If you’re looking for a brand new workout that will give you brand new results, it’s time to consider a strongman workout.
Beginners – don’t panic! You don’t need to have muscles that bulge like Eddie Hall’s or Donna Moore’s.
Strongman training is for everyone. After all, the primary movements of strongman: Pushing, pulling, and carrying are built into all of us! What’s more, performing these exercises in the gym can transfer over to when we use them in the real world.
Through strongman training we develop our functional strength, condition our cardiovascular system and increase our speed, all whilst getting stronger.
If those sound like the benefits you’re looking for in your workout regime, then step up to the plate and try this 6 exercise strongman workout.
1. Barbell Deadlift
The deadlift is a fantastic place to start in any strongman training workout because it targets and works all our muscle groups including the glutes, hamstrings and lower and upper back. It’s an all rounder made to build strength and stamina, which will help throughout the course of other strongman training exercises.
Perform 5 sets of 3-5x reps.
How to Perform the Barbell Deadlift:
- Place your feet shoulder width apart and let your shins touch the bar.
- Reach down and grasp the bar firmly with an overhand grip (also known as a pronated grip: When hold onto a bar with your palms facing down.)
- Engage your core – your abs should feel braced. Keep your head neutral by fixating on a spot two or three meters on the ground away from you.
- Now stand up tall, lifting the bar by keeping a flat back and really driving your hips forward once the bar has passed your knees.
- Have a good control over the bar as you lower it until the bar has passed your knees, then you can let go.
- Between sets, rest for two to three minutes.
If you’re having trouble with your grip whilst deadlifting, don’t worry! We covered how to aid that in our blog: My Grip Fails on Deadlifts
2. Wide-Grip Lat Pull-Down
Lat pull-downs target your latissimus dorsi (your lats), otherwise identified as the large flat muscles that are situated like wings either side of your middle back. It may seem an unusual move for strongman training, but a strong back is vital for strongman pulling events such as arm-over-arm, log or axle clean and all types of deadlift, as well as being an antagonist movement for bench press.
Involving an almost identical movement to the pull-up, the pull-down engages your mid- and upper-back muscles, whilst strengthening your arms and grip. A wider grip, which we’ve gone for in this variation, makes the lats work harder during the movement. A standard lat pull-down will use a wide grip, but in this variant you’ll be taking your hands to the furthest end of the bar.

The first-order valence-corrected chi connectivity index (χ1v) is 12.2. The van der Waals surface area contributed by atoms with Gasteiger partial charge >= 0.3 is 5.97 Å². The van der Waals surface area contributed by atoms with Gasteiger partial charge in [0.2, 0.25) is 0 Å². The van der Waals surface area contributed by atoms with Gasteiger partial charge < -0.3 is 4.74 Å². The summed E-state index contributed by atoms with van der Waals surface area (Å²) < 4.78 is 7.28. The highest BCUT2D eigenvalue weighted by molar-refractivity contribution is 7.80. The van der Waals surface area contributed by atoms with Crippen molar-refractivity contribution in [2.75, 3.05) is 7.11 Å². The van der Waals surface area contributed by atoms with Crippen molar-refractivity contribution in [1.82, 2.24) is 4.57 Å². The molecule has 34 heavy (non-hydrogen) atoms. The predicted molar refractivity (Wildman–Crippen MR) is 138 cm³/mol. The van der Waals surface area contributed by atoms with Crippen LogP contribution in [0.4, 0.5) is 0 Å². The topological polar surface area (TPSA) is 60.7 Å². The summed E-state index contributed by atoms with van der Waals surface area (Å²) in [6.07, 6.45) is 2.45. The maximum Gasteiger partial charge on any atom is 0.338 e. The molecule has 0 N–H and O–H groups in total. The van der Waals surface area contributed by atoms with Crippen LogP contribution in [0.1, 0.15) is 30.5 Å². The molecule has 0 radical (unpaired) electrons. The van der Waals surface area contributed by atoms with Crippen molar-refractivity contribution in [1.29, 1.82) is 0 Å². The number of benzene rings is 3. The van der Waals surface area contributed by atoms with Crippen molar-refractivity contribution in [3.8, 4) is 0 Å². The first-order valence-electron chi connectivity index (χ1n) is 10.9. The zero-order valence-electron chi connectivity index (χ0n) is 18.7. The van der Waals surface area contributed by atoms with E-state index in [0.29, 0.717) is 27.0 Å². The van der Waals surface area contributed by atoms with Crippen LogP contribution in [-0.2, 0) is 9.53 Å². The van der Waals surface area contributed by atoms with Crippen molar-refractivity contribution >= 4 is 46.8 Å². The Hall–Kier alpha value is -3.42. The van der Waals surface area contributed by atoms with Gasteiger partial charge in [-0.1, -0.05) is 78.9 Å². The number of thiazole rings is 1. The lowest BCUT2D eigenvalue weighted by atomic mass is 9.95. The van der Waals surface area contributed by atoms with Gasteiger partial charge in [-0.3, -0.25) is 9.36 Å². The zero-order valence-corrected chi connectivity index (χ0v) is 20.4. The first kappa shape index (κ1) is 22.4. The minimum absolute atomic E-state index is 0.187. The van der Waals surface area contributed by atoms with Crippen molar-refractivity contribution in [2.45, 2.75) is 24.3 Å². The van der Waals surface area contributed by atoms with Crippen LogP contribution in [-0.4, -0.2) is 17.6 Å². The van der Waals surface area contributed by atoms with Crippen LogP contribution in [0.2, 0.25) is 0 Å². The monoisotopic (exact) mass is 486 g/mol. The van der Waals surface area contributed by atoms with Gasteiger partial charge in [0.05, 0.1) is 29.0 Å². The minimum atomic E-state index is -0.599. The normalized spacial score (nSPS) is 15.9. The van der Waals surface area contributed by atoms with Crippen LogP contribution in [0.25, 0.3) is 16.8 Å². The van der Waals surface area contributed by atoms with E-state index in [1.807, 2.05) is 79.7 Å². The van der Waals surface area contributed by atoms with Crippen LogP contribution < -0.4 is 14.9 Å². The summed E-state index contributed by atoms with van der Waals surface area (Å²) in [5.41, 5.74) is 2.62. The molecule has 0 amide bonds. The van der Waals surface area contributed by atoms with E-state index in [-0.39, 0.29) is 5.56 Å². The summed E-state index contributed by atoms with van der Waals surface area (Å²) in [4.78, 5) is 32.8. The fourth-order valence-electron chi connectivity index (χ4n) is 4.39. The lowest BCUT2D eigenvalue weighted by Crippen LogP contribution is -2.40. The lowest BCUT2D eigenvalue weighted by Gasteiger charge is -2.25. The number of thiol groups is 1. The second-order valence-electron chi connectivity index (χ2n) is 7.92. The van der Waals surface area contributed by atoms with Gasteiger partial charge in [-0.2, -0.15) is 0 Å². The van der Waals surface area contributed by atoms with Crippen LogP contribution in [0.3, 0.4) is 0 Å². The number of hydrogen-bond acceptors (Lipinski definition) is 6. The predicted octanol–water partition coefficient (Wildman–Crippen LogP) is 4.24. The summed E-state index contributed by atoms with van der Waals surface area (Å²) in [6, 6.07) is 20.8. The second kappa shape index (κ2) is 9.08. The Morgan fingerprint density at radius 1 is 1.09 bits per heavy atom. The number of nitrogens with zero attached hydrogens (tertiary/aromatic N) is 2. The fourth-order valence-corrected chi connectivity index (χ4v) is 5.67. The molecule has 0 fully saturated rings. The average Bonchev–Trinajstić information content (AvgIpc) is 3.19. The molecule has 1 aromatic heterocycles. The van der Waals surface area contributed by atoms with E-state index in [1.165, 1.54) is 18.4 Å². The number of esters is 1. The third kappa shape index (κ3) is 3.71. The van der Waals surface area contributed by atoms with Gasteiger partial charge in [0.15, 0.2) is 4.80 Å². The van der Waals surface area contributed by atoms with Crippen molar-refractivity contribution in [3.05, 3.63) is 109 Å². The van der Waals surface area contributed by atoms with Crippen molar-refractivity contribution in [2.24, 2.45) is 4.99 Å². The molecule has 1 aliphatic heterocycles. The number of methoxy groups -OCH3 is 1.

Perform 4 sets of 6-8x reps.
How to Perform the Lat Pull-Down:
- With a wide grip, grasp the furthest ends of the bar. Remain looking forward with your torso upright.
- Pull your elbows back and down, squeezing your shoulder blades together.
- Pull the bar down in front of you toward your upper chest and squeeze your lats at the very bottom of the move.
- Try to remain sitting upright and actively resist the urge to lean back.
- Pause to feel the tension, then release slowly, without momentum.
3. Prowler Push
Pushing is a lower-body compound movement that we all use. Whether it’s pushing a trolley, a pram, or furniture, by the very nature of the move we’re working our legs, as well as core, shoulders and arms.
A prowler push takes this movement to a whole new level by introducing a sufficient amount of weight to push over a specified distance. Prowler pushes develop power, speed and force, so they’re the very epitome of strongman training.
Perform 4-6 sets of 20m pushes.
How to Perform the Prowler Push:
- Grip the prowler handles, keeping your arms fully locked out.
- Lean toward the prowler so that your torso results in being almost parallel to the ground.
- Keep your head up and begin pushing the prowler forward by actively driving through your feet, taking large, almost march-like steps.
Enjoying the workout? Read more: How to Start Strongman Training